Ergonomics: Top 5 Principles to Know When Selecting Garden Tools

March 22, 2010 at 3:57 pm Leave a comment

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Hand Pressure Points

Hand Pressure Points Diagram

When it comes to designing garden tools, ergonomics is the science of designing and producing tools that improve efficiency while reducing discomfort, fatigue, and risk of injury.  Since every Corona tool is powered by human muscle, ergonomics is one of the first factors we consider when designing our tools.

Ergonomically enhanced tools can include helpful features like angled handles, padded handgrips and non-slip coatings.  But no matter how impressive a tool’s design is, some tools are much more challenging to make ergonomic. For example, the ergonomics of a hand pruner are closely related to the hand size and physical strength of the user, so it’s difficult to design one shape that works for everyone.

The process of ergonomic design at Corona always starts with reviewing well-established ergonomic principles, such as avoiding high pressure points in the grip and sizing the grip diameter within a certain range.

Our tools are designed to work in close coordination with the human body through four key areas:

Weight – Neither too heavy nor too light for the job.
Balance – Designed for even distribution of mass that feels natural in motion.
Grip Dimensions – Measured to maximize control while preventing fatigue.
Grip Texture – Either a soft, non-slip surface for a firm hold or a smooth surface to reduce friction, which depends on how the tool is used.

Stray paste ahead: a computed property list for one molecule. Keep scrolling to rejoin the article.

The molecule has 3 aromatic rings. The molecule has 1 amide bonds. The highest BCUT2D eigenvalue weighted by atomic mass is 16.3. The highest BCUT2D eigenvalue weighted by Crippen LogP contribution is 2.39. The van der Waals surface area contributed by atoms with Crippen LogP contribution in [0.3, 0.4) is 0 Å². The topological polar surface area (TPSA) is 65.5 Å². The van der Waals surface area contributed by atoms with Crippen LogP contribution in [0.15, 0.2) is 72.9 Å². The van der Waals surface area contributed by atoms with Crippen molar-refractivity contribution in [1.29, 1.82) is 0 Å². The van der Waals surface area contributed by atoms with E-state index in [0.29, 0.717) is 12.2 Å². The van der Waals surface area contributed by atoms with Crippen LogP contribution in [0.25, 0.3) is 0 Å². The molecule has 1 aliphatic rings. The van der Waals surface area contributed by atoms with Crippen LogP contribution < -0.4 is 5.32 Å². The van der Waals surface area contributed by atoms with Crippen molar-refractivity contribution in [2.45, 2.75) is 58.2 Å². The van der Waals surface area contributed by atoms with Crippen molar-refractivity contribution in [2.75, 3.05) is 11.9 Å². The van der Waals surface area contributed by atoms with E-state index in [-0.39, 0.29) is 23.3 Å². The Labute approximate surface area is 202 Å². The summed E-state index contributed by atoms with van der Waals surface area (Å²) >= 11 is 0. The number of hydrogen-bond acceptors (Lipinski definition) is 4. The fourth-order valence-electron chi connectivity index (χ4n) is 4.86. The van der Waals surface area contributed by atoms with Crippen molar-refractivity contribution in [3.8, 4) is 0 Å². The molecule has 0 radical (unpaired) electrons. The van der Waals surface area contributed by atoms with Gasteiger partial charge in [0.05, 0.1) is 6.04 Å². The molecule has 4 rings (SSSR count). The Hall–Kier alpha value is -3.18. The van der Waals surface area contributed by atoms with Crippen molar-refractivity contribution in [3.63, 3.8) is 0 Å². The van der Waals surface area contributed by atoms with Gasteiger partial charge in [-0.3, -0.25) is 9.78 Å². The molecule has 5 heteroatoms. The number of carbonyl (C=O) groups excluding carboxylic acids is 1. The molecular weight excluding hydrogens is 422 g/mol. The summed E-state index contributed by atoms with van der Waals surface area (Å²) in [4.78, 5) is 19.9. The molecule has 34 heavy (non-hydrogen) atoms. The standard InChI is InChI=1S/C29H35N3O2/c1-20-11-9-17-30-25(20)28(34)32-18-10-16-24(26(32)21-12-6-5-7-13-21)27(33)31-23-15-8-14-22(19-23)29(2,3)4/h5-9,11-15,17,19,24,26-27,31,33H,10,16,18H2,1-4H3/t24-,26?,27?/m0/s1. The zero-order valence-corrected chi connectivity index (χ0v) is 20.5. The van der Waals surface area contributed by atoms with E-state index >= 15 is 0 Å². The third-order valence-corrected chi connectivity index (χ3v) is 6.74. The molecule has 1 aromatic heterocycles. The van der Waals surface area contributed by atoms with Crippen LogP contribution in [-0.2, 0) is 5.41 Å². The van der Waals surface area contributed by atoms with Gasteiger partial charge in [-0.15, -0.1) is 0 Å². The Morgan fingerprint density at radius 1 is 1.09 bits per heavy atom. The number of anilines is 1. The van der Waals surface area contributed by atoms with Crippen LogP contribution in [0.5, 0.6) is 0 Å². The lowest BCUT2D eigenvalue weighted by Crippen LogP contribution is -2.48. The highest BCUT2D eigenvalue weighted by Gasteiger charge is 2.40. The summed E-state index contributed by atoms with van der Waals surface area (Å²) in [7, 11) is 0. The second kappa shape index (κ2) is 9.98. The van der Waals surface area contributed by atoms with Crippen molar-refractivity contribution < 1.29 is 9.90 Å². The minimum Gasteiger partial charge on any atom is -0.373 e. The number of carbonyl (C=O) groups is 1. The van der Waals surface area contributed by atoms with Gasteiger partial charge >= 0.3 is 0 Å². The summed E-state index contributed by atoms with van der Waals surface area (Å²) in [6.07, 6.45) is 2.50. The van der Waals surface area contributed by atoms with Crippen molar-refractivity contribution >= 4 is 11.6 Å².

Corona’s top 5 ergonomic principles for selecting the right hand tools:

1)  Finger size and placement differs from person to person, avoid using tools whose handles have built-in finger grooves. When fingers don’t naturally align with grooves, excessive pressure from the raised groove edges can cause discomfort and injury.

BP 3640 Ergonomic Pruners

2)  The grip span of pruners, and shears and other double-handled tools can either make your job easier or cause you hand fatigue. To achieve the greatest comfort and efficiency while tackling tasks that require more force, choose tools with a maximum “open” grip span of 3½ inches, and a “closed” grip span no less than 2 inches across.

3)  Choose tools with handles that are covered in a soft material, like foam or flexible plastic. Cushioned handles are not only comfortable for long hours of use, but they provide a much firmer grip and cut down on slippage.

4)  When selecting hand cutting tools such as pruners, opt for ones with spring-loaded handles that will automatically return to the open position. Ideally they should expand to the user’s natural grip, and not extend beyond it.

RS 72451 Ergonomic Razor Tooth Saw

5) Only use tools that allow you to work with your wrist in a straight position.

There is no substitute for real life experience in determining ergonomics for any tool, and with more than 80 years of experience, Corona has plenty to draw from. The Ergonomics Center of North Carolina at NCSU is one of our engineering partners who measures muscle activity, angles of joints and other objective factors, as well as provide subjective opinions. Our research guarantees Corona tools are comfortable to grip and cause less fatigue so you can enjoy more of your favorite gardening activities.


Entry filed under: Gardening. Tags: , , .

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Many of the photos featured on Corona Tools Blog are the talents of Brenda Haas of

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